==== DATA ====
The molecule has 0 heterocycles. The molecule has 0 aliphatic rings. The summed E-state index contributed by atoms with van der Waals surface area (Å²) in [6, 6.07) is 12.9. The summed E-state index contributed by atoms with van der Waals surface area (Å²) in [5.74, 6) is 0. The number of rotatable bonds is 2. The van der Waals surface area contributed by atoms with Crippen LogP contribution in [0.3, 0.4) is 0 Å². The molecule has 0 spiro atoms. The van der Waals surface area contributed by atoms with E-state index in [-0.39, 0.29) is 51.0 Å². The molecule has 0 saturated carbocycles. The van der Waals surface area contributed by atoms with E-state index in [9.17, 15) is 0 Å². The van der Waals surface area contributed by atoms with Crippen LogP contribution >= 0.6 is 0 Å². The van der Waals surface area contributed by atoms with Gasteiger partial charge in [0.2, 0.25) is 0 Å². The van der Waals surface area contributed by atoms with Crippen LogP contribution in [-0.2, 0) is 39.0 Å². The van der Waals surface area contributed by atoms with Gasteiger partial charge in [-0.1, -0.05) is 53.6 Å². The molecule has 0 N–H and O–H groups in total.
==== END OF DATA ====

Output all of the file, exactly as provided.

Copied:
The molecule has 0 heterocycles. The molecule has 0 aliphatic rings. The summed E-state index contributed by atoms with van der Waals surface area (Å²) in [6, 6.07) is 12.9. The summed E-state index contributed by atoms with van der Waals surface area (Å²) in [5.74, 6) is 0. The number of rotatable bonds is 2. The van der Waals surface area contributed by atoms with Crippen LogP contribution in [0.3, 0.4) is 0 Å². The molecule has 0 spiro atoms. The van der Waals surface area contributed by atoms with E-state index in [-0.39, 0.29) is 51.0 Å². The molecule has 0 saturated carbocycles. The van der Waals surface area contributed by atoms with E-state index in [9.17, 15) is 0 Å². The van der Waals surface area contributed by atoms with Crippen LogP contribution >= 0.6 is 0 Å². The van der Waals surface area contributed by atoms with Gasteiger partial charge in [0.2, 0.25) is 0 Å². The van der Waals surface area contributed by atoms with Crippen LogP contribution in [-0.2, 0) is 39.0 Å². The van der Waals surface area contributed by atoms with Gasteiger partial charge in [-0.1, -0.05) is 53.6 Å². The molecule has 0 N–H and O–H groups in total.